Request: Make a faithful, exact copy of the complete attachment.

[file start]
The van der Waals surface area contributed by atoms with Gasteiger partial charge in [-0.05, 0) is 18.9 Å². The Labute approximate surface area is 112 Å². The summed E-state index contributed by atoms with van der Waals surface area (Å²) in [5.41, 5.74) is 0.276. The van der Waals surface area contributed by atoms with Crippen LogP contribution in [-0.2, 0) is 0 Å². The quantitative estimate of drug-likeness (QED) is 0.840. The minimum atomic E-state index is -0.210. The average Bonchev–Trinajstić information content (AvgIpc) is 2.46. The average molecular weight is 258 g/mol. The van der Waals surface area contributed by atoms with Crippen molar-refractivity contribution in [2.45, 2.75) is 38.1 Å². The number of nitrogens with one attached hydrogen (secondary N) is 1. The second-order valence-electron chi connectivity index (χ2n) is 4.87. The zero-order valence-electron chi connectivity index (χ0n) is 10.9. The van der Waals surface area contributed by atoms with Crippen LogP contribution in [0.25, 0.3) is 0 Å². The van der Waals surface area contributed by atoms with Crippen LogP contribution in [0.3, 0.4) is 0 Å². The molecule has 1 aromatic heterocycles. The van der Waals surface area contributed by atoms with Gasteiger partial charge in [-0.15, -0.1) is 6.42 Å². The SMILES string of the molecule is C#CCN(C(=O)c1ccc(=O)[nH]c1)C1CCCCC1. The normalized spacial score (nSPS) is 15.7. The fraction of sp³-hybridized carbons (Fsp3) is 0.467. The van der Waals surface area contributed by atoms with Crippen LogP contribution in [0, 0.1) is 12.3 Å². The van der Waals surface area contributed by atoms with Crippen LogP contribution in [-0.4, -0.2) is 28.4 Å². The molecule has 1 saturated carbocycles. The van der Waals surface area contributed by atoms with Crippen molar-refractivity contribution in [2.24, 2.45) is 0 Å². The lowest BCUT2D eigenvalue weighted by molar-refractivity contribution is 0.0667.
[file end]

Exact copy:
The van der Waals surface area contributed by atoms with Gasteiger partial charge in [-0.05, 0) is 18.9 Å². The Labute approximate surface area is 112 Å². The summed E-state index contributed by atoms with van der Waals surface area (Å²) in [5.41, 5.74) is 0.276. The van der Waals surface area contributed by atoms with Crippen LogP contribution in [-0.2, 0) is 0 Å². The quantitative estimate of drug-likeness (QED) is 0.840. The minimum atomic E-state index is -0.210. The average Bonchev–Trinajstić information content (AvgIpc) is 2.46. The average molecular weight is 258 g/mol. The van der Waals surface area contributed by atoms with Crippen molar-refractivity contribution in [2.45, 2.75) is 38.1 Å². The number of nitrogens with one attached hydrogen (secondary N) is 1. The second-order valence-electron chi connectivity index (χ2n) is 4.87. The zero-order valence-electron chi connectivity index (χ0n) is 10.9. The van der Waals surface area contributed by atoms with Crippen LogP contribution in [0.25, 0.3) is 0 Å². The van der Waals surface area contributed by atoms with Crippen LogP contribution in [0.3, 0.4) is 0 Å². The molecule has 1 aromatic heterocycles. The van der Waals surface area contributed by atoms with Gasteiger partial charge in [-0.15, -0.1) is 6.42 Å². The SMILES string of the molecule is C#CCN(C(=O)c1ccc(=O)[nH]c1)C1CCCCC1. The normalized spacial score (nSPS) is 15.7. The fraction of sp³-hybridized carbons (Fsp3) is 0.467. The van der Waals surface area contributed by atoms with Crippen LogP contribution in [0, 0.1) is 12.3 Å². The van der Waals surface area contributed by atoms with Crippen LogP contribution in [-0.4, -0.2) is 28.4 Å². The molecule has 1 saturated carbocycles. The van der Waals surface area contributed by atoms with Crippen molar-refractivity contribution in [2.24, 2.45) is 0 Å². The lowest BCUT2D eigenvalue weighted by molar-refractivity contribution is 0.0667.